Some tools have been defined for improving the way of sharing the right information with the other healthcare providers in the elderly patients’ pathway PAERPA, besides the EHR (DMP): the healthcare personalized plan (Plan Personnalisé de Santé PPS), the medical synthesis (Volet de Synthèse Médicale VMS), and specific records helping for an essential link in case of an emergency situation (Dossier de Liaison Urgences DLU).

“A personal health record is an electronic source of a patient’s health information that can be used by the patient or a proxy. When personal health records are linked with patients’ electronic health records, they have the potential to transform the care of chronic conditions, particularly because they can help engage people more fully in aspects of their care.”

With chronicity, patients are more involved not only for getting access to their medical records, but also for recording themselves their personal healthcare data.

Some digital solutions are available for recording healthcare indicators such as high blood pressure… and for handling the storage and sharing of healthcare personal information in complete digital records.

“As more patient data gets liberated from isolated systems and added to networks, comparable knowledge and value can be generated for healthcare [10].”

“…Disruptive innovation (…)10 inverts the current approach to medical records (…)11. Personal Health Records combined with social networking (…)12 may lead to a powerful new generation of health applications, where people share parts of their electronic health records with other consumers and “crowd source” the collective wisdom of other patients and professionals. (…)13 Conceptual model of a second generation (Table 1) of personal health records, which not only allows patients to access their electronic health record, but to share parts of it with other people, building communities around certain health topics and issues [11]. »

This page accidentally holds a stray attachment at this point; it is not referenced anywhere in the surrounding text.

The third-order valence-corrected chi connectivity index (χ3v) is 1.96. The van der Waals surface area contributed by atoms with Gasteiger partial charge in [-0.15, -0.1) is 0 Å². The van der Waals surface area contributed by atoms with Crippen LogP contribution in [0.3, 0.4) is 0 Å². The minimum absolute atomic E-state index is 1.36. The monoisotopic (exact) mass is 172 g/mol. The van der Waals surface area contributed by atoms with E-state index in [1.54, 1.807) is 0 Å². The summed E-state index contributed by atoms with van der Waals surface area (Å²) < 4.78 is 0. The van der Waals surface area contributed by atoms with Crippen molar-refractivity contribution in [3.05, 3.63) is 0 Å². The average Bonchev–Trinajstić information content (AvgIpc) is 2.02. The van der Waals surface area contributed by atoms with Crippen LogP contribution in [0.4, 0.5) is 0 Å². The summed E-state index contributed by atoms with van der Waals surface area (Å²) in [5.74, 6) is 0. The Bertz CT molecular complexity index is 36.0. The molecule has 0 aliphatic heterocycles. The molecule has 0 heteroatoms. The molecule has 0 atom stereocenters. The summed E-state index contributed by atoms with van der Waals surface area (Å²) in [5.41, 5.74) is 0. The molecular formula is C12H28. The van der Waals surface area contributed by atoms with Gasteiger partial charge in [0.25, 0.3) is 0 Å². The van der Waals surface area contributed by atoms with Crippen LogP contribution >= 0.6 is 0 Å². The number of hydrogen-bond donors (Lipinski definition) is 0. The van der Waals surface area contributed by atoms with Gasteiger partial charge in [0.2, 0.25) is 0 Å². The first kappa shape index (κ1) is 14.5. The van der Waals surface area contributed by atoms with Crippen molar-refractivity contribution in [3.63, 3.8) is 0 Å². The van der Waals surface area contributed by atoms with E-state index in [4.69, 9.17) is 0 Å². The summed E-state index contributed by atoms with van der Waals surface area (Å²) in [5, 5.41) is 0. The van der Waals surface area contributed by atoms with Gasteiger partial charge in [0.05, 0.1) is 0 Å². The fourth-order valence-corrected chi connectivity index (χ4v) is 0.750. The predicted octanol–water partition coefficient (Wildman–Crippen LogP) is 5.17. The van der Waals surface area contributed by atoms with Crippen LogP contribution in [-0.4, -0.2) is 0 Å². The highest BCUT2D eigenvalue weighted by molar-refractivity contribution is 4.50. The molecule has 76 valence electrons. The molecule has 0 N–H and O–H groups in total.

Type of E health services E Health services functionalities
Organisation of Healthcare Platform for service coordination
Digital coordination service
Call center for informal caregivers
E-services for users/patients Diffusion service of general healthcare information
Medical information management services
Administrative information management services
Community of connected patients
E-services for professionals General health information service
Professionals patient medical information management
Administrative information management services
Community of connected professionals
Administrative and monitoring services for policy makers Administrative monitoring
Epidemiological monitoring
eHealth innovation promotion
Interoperability management

Table 1: Presentation of digital/E-services and functionalities in each TSN project area.

In a New Territorial Approach of Coordination

• Through the evolution observed with the convergence between organizational models of care coordination and the ICT structures, we to highlight the way of producing and sharing important volumes of data on healthcare platforms for the coordination.

As the French Healthcare Ministry makes reforms for implementing the transformation of the healthcare system through experimental models, we will first consider the evolution from the program for digital healthcare territories (Territoire de Soins Numérique TSN) to the support territorial platforms (Plateformes Territoriales d’Appui PTA) and more recently the digital services for coordination support (Services Numériques d’Appui à la Coordination SNAC).

• TSN is a national health information technology-based program “aiming at improving healthcare coordination and access to information for healthcare providers, patients and the population, and at improving healthcare professionals work organization (…)14. In 2014, a governmental grant called TSN (Territoire de Soins Numérique/Digital health territories), selected five Healthcare Information technology development projects across five pilot areas containing between 200,000 and 500,000 inhabitants each in five different French regions [12] (…)15

The five regional experimental projects have answered the common goal of improving the healthcare pathways organization through the implementation, in a territorial frame, of a configuration for care coordination support.